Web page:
Customer service has never been more important. According to a recent Customers 2020 Report, by 2020, customer experience will overtake price and product as the key brand differentiator. Customers “will expect companies to know their individual needs and personalise the experience.”
And this is not just about consumer service or retail – it is just as important when, as in the distributive trades, you have business customers. Research shows that when business customers receive good service 62% purchase more products or services and 58% recommend the company to others. However, when they have bad service:
59% stop buying from that source
55% switch to another provider
40% recommend to others that they should not purchase from that source
It is estimated that brands in the UK are losing nearly £15 billion annually due to poor customer service.
How can you service competitively?
So what does good customer service and ‘personalising the experience’ mean in the distributive trades?
Customers want you to:
Work with them according to their preference – not yours.
There are many ways you can do this such as offering multiple channels for sales and service, giving them access to real-time inventory and pricing information or allowing them to define SLAs and terms of business.
Deliver on time in full.
This means managing your supply chain, inventory, order and quality assurance processes efficiently and effectively. It also means tracking goods throughout the sales and delivery process so you can deliver accurately.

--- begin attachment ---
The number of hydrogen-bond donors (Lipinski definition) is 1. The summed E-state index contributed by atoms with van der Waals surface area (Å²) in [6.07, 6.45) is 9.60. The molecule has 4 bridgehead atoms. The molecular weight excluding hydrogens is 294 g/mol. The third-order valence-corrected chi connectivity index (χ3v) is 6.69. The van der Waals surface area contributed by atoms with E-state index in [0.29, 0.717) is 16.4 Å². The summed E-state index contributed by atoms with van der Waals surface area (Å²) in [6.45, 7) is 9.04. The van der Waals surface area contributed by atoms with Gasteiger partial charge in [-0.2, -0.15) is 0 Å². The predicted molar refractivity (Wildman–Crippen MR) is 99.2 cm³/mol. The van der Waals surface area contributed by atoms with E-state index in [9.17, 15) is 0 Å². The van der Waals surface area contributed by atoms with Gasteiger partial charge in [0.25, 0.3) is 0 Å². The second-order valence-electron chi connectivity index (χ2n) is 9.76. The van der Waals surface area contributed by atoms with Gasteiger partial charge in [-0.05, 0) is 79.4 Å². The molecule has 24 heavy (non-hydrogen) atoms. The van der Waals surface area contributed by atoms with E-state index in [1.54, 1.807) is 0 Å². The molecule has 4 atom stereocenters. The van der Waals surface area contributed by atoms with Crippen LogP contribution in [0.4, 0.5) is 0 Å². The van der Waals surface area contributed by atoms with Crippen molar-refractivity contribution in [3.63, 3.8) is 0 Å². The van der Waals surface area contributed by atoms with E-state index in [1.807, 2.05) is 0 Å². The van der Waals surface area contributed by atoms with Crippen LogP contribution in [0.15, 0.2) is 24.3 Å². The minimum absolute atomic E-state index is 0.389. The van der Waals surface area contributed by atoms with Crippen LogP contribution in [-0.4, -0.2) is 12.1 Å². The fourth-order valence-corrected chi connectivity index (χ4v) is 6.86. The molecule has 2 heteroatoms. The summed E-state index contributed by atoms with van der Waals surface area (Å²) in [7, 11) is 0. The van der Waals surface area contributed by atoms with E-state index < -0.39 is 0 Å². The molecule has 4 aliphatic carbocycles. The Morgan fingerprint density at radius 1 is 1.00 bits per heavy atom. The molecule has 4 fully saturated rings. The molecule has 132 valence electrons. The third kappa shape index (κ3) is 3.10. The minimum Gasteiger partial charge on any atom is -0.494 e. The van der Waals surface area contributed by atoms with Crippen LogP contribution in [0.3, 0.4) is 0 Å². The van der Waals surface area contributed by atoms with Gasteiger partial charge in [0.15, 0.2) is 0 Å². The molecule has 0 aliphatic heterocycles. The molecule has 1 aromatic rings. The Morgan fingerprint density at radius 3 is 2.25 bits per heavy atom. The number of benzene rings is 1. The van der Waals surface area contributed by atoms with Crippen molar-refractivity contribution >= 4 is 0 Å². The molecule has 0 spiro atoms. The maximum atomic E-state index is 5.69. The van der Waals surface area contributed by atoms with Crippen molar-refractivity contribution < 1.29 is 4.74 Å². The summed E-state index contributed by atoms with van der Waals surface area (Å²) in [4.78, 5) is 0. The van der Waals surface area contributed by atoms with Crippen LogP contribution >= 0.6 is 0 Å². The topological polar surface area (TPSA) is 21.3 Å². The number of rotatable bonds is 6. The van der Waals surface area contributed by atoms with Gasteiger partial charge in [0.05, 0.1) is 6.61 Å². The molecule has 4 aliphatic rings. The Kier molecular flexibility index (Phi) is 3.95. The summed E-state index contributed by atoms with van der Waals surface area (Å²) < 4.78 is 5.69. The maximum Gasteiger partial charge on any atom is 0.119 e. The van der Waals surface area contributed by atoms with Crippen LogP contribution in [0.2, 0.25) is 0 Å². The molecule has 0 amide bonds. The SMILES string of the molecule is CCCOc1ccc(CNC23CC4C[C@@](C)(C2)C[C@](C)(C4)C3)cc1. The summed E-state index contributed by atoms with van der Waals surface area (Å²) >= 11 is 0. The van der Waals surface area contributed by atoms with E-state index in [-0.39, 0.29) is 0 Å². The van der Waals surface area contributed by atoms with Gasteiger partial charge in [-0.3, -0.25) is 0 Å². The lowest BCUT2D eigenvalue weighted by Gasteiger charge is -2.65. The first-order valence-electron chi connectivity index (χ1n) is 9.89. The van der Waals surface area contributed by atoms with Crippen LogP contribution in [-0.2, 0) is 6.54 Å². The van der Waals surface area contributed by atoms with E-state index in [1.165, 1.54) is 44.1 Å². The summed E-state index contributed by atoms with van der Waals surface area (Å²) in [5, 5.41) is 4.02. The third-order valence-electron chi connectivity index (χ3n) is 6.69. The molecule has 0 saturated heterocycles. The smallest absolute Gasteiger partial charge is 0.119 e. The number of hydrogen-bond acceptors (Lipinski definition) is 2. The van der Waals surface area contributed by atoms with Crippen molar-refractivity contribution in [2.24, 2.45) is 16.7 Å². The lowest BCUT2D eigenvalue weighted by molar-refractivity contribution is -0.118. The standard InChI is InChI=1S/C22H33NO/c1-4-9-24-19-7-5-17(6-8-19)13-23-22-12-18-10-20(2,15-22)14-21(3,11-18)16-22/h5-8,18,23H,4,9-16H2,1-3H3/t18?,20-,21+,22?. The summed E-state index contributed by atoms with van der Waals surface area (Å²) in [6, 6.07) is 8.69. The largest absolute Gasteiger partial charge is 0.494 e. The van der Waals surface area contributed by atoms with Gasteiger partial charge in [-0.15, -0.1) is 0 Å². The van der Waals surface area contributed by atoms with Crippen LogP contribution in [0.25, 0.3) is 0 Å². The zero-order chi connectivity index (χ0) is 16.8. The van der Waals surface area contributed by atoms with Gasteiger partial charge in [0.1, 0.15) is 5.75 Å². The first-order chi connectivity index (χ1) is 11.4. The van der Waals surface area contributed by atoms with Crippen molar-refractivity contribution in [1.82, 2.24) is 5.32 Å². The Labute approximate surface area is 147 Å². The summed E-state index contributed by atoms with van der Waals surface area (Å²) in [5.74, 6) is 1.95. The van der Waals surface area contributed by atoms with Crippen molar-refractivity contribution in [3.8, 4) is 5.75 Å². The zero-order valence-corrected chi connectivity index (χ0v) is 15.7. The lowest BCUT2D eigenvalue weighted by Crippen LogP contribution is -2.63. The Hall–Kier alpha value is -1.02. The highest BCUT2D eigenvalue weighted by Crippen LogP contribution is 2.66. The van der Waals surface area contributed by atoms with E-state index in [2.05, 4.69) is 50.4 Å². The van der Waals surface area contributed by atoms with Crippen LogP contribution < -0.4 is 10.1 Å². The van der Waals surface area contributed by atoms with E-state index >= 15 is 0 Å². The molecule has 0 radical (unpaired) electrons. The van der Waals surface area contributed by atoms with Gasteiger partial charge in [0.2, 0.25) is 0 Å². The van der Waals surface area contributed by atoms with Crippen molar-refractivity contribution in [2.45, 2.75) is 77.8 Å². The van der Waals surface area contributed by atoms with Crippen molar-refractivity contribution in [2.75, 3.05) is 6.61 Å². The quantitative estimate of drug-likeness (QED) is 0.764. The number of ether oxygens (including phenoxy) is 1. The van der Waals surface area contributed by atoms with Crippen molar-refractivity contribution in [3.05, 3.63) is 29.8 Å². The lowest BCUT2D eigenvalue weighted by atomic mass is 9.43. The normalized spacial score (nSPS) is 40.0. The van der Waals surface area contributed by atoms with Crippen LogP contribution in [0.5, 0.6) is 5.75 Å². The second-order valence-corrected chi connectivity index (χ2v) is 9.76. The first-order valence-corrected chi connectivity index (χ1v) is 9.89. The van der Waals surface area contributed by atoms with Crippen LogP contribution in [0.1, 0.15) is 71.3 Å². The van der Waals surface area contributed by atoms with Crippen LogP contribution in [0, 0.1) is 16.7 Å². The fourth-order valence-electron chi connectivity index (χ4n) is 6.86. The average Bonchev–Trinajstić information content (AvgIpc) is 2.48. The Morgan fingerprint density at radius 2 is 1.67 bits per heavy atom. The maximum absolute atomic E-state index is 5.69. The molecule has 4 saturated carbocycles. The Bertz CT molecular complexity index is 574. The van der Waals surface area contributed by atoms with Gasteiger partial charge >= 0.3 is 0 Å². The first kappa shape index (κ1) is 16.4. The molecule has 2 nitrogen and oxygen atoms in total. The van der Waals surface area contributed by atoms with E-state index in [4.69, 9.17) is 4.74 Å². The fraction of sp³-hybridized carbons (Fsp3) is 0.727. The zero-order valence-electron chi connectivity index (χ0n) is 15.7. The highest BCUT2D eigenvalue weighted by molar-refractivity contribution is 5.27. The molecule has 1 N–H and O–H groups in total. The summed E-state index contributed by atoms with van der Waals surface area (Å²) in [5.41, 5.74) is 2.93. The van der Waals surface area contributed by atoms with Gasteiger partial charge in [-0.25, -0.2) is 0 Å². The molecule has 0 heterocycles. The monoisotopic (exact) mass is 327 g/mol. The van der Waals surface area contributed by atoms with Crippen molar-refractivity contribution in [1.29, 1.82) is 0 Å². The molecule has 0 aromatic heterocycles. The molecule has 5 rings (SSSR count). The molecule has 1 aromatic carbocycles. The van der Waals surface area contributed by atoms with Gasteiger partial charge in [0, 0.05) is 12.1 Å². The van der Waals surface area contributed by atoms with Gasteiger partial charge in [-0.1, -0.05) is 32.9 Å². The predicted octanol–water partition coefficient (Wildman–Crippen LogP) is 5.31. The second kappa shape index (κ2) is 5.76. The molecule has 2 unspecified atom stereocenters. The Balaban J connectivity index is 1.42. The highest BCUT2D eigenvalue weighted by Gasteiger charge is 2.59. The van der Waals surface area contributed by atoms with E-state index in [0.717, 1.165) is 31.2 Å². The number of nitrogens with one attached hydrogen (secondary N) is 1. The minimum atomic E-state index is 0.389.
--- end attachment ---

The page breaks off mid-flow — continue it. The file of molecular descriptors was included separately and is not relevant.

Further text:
Offer short lead times.
Forecasting and inventory management are key here too – if you can accurately predict demand you won’t let customers down. Great warehouse management will also enable you to increase the range of goods you stock.
Keep them informed.
Proactive electronic alerts and access to online tracking of deliveries help customers feel confident about the progress of their orders. If things do go wrong they expect you to know before they do, and to resolve problems or disputes swiftly and fairly, so access to real-time data on deliveries is critical.
Add value to their business.
Great customer relationship management, and the ability to process work orders will enable you provide value added services, customise products and put together kits.
Reward them with discounts and rebates.
To do so you need the management information to analyse the impact of the discount on your bottom line, and to trade that off against the impact on the customer relationship. You also need sales and accounting systems that can cope with differential pricing by customer.
Meet their compliance and health and safety standards.
Again this requires in-depth, constantly updated knowledge of each customer’s requirements, and the means to convey this information to warehousing staff and delivery drivers. Customers may also need evidence of compliance so your systems must be able to supply an audit trail.
Making customer service work for you
There is a balance to be struck between offering great customer service and meeting other business need. For example, over-stocking so you can always deliver might delight customers, but it isn’t cost effective. Getting this balance right is complex, and needs careful analysis and planning. The right trading and business management solution can help, automating and integrating business processes, and giving you end-to-end visibility of operations.